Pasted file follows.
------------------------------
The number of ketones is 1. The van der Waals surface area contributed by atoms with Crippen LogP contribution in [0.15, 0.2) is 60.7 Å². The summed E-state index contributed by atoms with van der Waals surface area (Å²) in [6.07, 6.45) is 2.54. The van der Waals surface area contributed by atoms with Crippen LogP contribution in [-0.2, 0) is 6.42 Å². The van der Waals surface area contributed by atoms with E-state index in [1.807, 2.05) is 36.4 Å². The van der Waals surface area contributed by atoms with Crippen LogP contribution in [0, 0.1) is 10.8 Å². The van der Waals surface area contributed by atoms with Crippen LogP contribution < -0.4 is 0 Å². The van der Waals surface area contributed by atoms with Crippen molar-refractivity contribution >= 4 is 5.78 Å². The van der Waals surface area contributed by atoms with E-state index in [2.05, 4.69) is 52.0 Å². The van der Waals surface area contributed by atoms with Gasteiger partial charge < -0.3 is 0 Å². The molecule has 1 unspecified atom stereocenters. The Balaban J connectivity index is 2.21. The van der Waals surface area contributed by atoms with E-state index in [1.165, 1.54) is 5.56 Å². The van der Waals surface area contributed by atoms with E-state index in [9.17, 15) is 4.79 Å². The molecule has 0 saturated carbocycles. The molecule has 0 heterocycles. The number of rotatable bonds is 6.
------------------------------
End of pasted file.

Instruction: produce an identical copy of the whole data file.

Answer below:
The number of ketones is 1. The van der Waals surface area contributed by atoms with Crippen LogP contribution in [0.15, 0.2) is 60.7 Å². The summed E-state index contributed by atoms with van der Waals surface area (Å²) in [6.07, 6.45) is 2.54. The van der Waals surface area contributed by atoms with Crippen LogP contribution in [-0.2, 0) is 6.42 Å². The van der Waals surface area contributed by atoms with E-state index in [1.807, 2.05) is 36.4 Å². The van der Waals surface area contributed by atoms with Crippen LogP contribution in [0, 0.1) is 10.8 Å². The van der Waals surface area contributed by atoms with Crippen LogP contribution < -0.4 is 0 Å². The van der Waals surface area contributed by atoms with Crippen molar-refractivity contribution >= 4 is 5.78 Å². The van der Waals surface area contributed by atoms with E-state index in [2.05, 4.69) is 52.0 Å². The van der Waals surface area contributed by atoms with Gasteiger partial charge < -0.3 is 0 Å². The molecule has 1 unspecified atom stereocenters. The Balaban J connectivity index is 2.21. The van der Waals surface area contributed by atoms with E-state index in [1.165, 1.54) is 5.56 Å². The van der Waals surface area contributed by atoms with E-state index in [9.17, 15) is 4.79 Å². The molecule has 0 saturated carbocycles. The molecule has 0 heterocycles. The number of rotatable bonds is 6.